Osaka Day 8 Highlights

Chiyomaru image shamelessly stolen from the NHK web site, to whom we apologize

There was excellent sumo action on the dohyo for nakabi, but there is no doubt the story with the most potential impact to the basho is that Chiyomaru (5-3) is kyujo due to a persistent fever. Word from the NSK is that he is being tested for influenza, and they will take appropriate action to treat him. What? Not COVID-19 you say? Japan is a very orderly place, and the current medical protocol states that they test for influenza first. A reminder to readers, if any rikishi pops positive for the dreaded corona virus, the remainder of the basho will be canceled. I hope for the sake of Chiyomaru, whatever he has is not serious, and not long lasting. It’s a shame because in spite of whatever encroaching illness, he was fighting better than any basho in the last year.

While we hope that Chiyomaru is comfortable in his quarantine cell at the local CoCo’s Ichibanya, showing them the terror of “Tabehoudai”, I was thrilled to watch a match I have been waiting more than a year to see – Asanoyama vs Yutakayama. There was a lot wrapped up into this match. The two of them had a fierce rivalry going as they climbed the sekitori ranks, and it was Yutakayama who broke into the joi-jin first. But an injury sent him back down the banzuke, and by all indication, it took a while for him to get his body back, followed by him recovering his sumo. The outcome of that match has serious implications for Asanoyama’s hoped for Ozeki bid, as the numerical count of wins matters, but the quality of those wins (and any losses) are considered as well. Fans will remember that the lack of “Quality” was the reason stated for rejecting Takakeisho’s first bid for promotion. In true Ozeki style, he shrugged it off and continued to dominate matches in the following tournament.

Highlight Matches

Meisei defeats Chiyomaru – Any virus that inhabits Chiyomaru must feel like the luckiest protein chain in the world. There’s just so much space for you and all the kids. Poor guy, please get better soon.

Shimanoumi defeats Kotoshogiku – Plain and simple, those knees just could not maintain the pressure against Shimanoumi. The Kyushu Bulldozer had an unaccustomed grip on Shimanoumi, and struggled to use any of his “quick kill” moves that could have saved the endurance check against what is left of his knees. Kotoshogiku fans worry, as we know that his knees get worse in week 2.

Aoiyama defeats Daiamami – Big Dan Aoiyama shrugs off the loss on day 7, and completely disrupts Daiamami. Normally pulling like Aoiyama did is a very risky move, but he just managed to execute and complete it before he ran out of clay. A win tomorrow and Aoiyama is kachi-koshi.

Ishiura defeats Nishikigi – Nishikigi has nothing to offer any of the top division rikishi this March, and as a Nishikigi booster its sad to see. While Ishiura could have half-efforted this match and probably still won, he yet against brings some solid sumo to the dohyo. I think with a bit of work, he could replicate the Harumafuji death-spin that I miss so much. I am starting to think Ishiura might be a serious rikishi. Nishikigi now one loss from an early and brutal make-koshi.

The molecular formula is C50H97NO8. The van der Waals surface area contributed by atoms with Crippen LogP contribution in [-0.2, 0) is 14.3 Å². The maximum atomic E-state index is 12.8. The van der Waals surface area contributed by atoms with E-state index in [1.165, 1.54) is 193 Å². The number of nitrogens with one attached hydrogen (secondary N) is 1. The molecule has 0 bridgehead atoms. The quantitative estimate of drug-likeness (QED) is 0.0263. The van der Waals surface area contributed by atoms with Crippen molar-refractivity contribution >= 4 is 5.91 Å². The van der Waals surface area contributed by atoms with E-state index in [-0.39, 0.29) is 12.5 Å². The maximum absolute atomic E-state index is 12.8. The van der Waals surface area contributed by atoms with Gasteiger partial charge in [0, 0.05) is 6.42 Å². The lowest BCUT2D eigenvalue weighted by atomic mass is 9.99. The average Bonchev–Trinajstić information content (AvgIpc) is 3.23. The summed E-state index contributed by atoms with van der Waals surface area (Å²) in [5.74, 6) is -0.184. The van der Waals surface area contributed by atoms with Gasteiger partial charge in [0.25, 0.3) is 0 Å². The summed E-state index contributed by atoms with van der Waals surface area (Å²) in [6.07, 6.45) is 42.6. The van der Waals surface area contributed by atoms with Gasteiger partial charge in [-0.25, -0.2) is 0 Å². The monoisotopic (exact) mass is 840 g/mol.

Ikioi defeats Azumaryu – Classic Ikioi densha michi-sumo. Azumaryu had zero chance today. Sadly there were thunderous roars for the home town hero, only heavy breathing.

Kotonowaka defeats Chiyotairyu – Soft tachiai from Chiyotairyu, with an early pull down attack that released forward pressure. My compliments to Kotonowaka for recognizing that gambit from Chiyotairyu and exploiting it to good effect. Kotonowaka improves to 6-2.

Kaisei defeats Terutsuyoshi – Much as I enjoy Terutsuyoshi, sometimes good old Newtonian sumo carries the day. Kaisei used his enormous body to overwhelm Terutsuyoshi’s offense, and kept him moving back, never giving him a chance to set his feet and attack. Kaisei improves to 4-4 after a rough start to Haru.

Shohozan defeats Tochiozan – The battle of sadness, it was make-koshi for Tochiozan. His sumo is still there, but it has no power to win. Each day that goes by, there is more tape on Tochiozan, and you have to assume that the injuries are accumulating. Painfully.

Takarafuji defeats Sadanoumi – Takarafuji did not engage in his “defend and extend” sumo today. In fact this bout could almost be considered hasty by Takarafuji standards. Sadanoumi charged in with energy, but Takarafuji defended well at the tachiai, and quickly found he could move Sadanoumi back. One final shove sent Sadanoumi down the hanamichi for a Takarafuji win.

Tochinoshin defeats Tamawashi – Did anyone else cringe when Tochinoshin pivoted on that bandage right leg? I admire that win, but good lord, I have no interest in seeing the big wheel chair again this basho. That injured looking hop to take weight off of the right leg following the shitatedashinage to win the match told the story for me.

Takanosho defeats Myogiryu – Takanosho continues to be overwhelmingly genki this tournament, as there is something physically amiss with Myogiryu. It’s the only way I can explain that he is just 1 loss away form make-koshi on the middle day of the bahso.

Kagayaki defeats Kiribayama – I loved that Kagayaki tachiai. He came inside with both hands from underneath, and completely shut down any attempt at offense from Kiribayama. To his credit he got a left hand inside grip while he staggered to regain balance. But Kagayaki’s stance was solid, and he forced Kiribayama down, back and out.

Enho defeats Onosho – Wow! Both of these rikishi exceeded expectations today. Enho finally cooked off his best sumo, and I was baffled that Onosho’s balance had improved enough that it took 3 high maneuverability, high energy attack sequences form Enho to finish him off. First off, that flying henka. Beautifully executed, but Onosho recovered well. The tottari almost finished him, but Onosho kept his feet! Onosho rallied and attack with power, but it only set up the katasukashi. Great sumo offense from Enho, and surprisingly good defense work by Onosho today.

Daieisho defeats Tokushoryu – Tokushoryu has reverted back to Juryo level sumo, and he’s really out classed by the upper echelons of the banzuke this March. One more loss for the Hatsu yusho winner, and its make-koshi for him.

Okinoumi defeats Endo – Endo was lower, stronger and inside at the tachiai. But Okinoumi got a strong right hand outside grip, and went to work. Again, some element of Newtonian physics was at play, as Okinoumi had better leverage, and much better foot placement. Both men end the match at 4-4.